Courses for the Graduate Certificate in Technical Writing and Professional Communication
The certificate requires four courses (12 credits) from among the categories below. A minimum of one course must be taken from outside the student’s home discipline.
[Students choose one]
ENGL 759 Studies in Technical Communication
Discusses the history, current debate, and future of technical communication, introduces the fundamental theories and pedagogies of the discipline, and engages students in producing technical communication products.
AGCOM 810 Science Communication
Focuses on written, visual, and oral communications course for scientists. Attention is focused on literature reviews, scientific papers, graphics, poster presentations, and oral paper presentations.
[Students choose three]
AGCOM 610 - Crisis Communication
Focuses on effective crisis communication practices and techniques.
AGCOM 712 Environmental Communication
Combines theoretical discussions with practical experience regarding communications about environmental issues and provides introduction to natural and applied science topics related to the communications plan.
COMM 726 Seminar in Persuasion
Surveys and analyzes advanced theory and experimental studies in persuasion.
COMM 730 Classical Rhetorical Theory
Looks at rhetorical theory and criticism from early Greek to Roman times.
COMM 733 Rhetorical Criticism
Studies traditional and contemporary approaches to the analysis of public discourse.
COMM 734 Rhetoric of Social Movements
Studies the theory and criticism of social movement rhetoric. Topics may include the development of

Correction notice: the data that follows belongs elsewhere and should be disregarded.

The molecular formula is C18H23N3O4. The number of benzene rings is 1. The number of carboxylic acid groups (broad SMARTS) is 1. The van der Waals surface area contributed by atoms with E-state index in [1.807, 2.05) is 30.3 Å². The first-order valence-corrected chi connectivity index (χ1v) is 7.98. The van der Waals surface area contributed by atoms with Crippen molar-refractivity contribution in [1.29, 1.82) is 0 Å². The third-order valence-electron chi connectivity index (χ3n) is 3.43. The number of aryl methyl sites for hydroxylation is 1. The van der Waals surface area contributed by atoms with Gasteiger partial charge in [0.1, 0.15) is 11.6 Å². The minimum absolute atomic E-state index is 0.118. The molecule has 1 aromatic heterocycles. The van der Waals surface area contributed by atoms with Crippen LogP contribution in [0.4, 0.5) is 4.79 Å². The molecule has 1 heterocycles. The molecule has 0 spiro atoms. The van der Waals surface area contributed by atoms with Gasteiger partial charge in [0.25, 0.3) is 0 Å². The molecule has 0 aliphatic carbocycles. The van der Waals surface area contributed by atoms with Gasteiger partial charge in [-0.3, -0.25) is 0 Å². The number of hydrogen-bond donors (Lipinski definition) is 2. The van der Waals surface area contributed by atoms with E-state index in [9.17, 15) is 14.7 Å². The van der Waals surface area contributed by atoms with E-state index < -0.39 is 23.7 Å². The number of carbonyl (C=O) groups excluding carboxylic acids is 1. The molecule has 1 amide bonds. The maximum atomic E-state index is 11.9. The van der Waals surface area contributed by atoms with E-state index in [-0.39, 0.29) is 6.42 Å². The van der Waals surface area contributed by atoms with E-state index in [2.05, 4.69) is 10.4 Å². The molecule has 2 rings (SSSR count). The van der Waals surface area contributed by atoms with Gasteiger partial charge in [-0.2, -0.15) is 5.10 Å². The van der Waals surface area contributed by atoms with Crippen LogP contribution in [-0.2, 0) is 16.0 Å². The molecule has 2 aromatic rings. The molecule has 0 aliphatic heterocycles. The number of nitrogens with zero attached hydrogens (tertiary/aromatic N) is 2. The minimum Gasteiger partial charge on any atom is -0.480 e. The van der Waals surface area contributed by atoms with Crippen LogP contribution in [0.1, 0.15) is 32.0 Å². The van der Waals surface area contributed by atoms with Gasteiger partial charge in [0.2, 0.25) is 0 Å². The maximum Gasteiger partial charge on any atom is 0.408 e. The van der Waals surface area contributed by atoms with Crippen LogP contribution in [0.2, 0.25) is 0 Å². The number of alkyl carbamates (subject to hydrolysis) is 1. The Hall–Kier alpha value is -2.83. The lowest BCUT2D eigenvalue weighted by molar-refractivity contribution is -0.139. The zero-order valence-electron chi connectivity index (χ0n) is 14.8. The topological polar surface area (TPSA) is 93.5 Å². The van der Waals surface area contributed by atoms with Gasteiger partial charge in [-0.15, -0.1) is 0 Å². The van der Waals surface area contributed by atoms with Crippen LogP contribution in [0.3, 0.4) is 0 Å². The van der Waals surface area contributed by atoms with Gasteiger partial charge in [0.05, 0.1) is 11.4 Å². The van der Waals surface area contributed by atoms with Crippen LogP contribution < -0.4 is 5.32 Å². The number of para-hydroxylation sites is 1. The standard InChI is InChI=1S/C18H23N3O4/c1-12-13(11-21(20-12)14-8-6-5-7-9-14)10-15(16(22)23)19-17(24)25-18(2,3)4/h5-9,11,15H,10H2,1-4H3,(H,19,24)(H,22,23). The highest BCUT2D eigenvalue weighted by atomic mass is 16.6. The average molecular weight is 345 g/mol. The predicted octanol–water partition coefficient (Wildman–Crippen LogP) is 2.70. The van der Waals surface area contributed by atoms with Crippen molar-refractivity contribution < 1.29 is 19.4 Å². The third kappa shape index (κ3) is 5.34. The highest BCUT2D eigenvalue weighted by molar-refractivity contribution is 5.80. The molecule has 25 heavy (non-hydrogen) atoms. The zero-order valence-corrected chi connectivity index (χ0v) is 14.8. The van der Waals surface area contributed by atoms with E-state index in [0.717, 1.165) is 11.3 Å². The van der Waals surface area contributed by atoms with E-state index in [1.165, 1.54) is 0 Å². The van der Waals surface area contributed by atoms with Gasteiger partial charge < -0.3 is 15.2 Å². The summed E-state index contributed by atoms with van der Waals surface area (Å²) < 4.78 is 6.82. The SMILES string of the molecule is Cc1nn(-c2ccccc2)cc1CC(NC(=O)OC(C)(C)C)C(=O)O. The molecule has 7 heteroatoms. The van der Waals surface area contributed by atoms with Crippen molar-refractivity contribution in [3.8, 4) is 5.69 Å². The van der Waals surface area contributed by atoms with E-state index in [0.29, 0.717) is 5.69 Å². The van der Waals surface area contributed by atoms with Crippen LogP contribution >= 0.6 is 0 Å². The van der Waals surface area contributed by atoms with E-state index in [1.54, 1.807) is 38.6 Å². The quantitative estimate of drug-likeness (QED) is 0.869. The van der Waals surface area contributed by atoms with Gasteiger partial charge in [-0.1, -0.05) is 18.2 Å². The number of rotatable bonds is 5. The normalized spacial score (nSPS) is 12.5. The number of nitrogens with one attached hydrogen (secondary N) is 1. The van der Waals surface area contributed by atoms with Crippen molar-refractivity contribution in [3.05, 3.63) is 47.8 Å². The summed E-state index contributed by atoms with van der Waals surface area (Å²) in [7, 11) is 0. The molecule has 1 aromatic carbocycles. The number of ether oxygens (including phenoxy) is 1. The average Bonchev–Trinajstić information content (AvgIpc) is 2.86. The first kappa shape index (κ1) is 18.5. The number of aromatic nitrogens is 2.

and controversies in the rhetorical study of movements, and the rationale for protest tactics, from nonviolence
EDACE 786 Topics/Grant Writing
Helps educators identify potential sources of funding, leverage current resources, and write creative proposals
to transform innovative ideas into sound practices in education. The course emphasizes best grant writing practices and the principles that lead to funded proposals.
ENGL 665 Advanced Creative Writing: Nonfiction
Encourages advanced writing of prose creative nonfiction.
ENGL 685 Topics in Rhetoric and Composition
Addresses topics not confined to a single period in a national literature. Specific course content will vary by semester and instructor. It may emphasize cross-national subjects, literary criticism, the development of a theme or genre over time, new perspectives from social, intellectual, or cultural studies, or non-traditional texts and topics. Each semester’s offerings will be described more specifically in university and department publications before each enrollment period.
ENGL 753 - Rhetorical/Composition Theory
Examines foundational theories in rhetoric and composition.
ENGL 755 Studies in Composition and Rhetoric
Examines the history of public discourse, the controversy of rhetoric, and the historical development of the art of persuasion. You will also look at what is being said today within these three major arenas.
ENGL 756 Business Communication
Focuses on writing and communication in the business context.
ENGL 758 Scientific Writing
Focuses on writing and communication in the scientific context.
ENGL 765 Creative Writing Workshop: Creative Nonfiction
Encourages advanced writing of creative nonfiction.
ENGL 797 Internship in Professional Writing
Focuses on faculty-supervised professional experience, emphasizing application of writing skills in professional contexts. Student projects must be approved by on-site supervisor and faculty supervisor. Report must be submitted at the end of the semester.
MC 750 Strategic Health Communications
Examines the role of effective communication in health promotion and behavior change.
MC 760 Communication and Risk
Promotes understanding of strategic communication and media as tools to prepare, mitigate, and respond to threats to public health and safety.
MC 765 Communication Theory
Provides an examination of major communication theories as they relate to mass communications.
Note: ENGL 510, AGCOM 590, ART 575, COMM 526, and MANGT 520 no longer count towards the Graduate Certificate Technical Writing and Professional Communication as a result of changes to the regulations governing Graduate Certificate Programs. See the Graduate Handbook Chapter 4 B.2 for more information.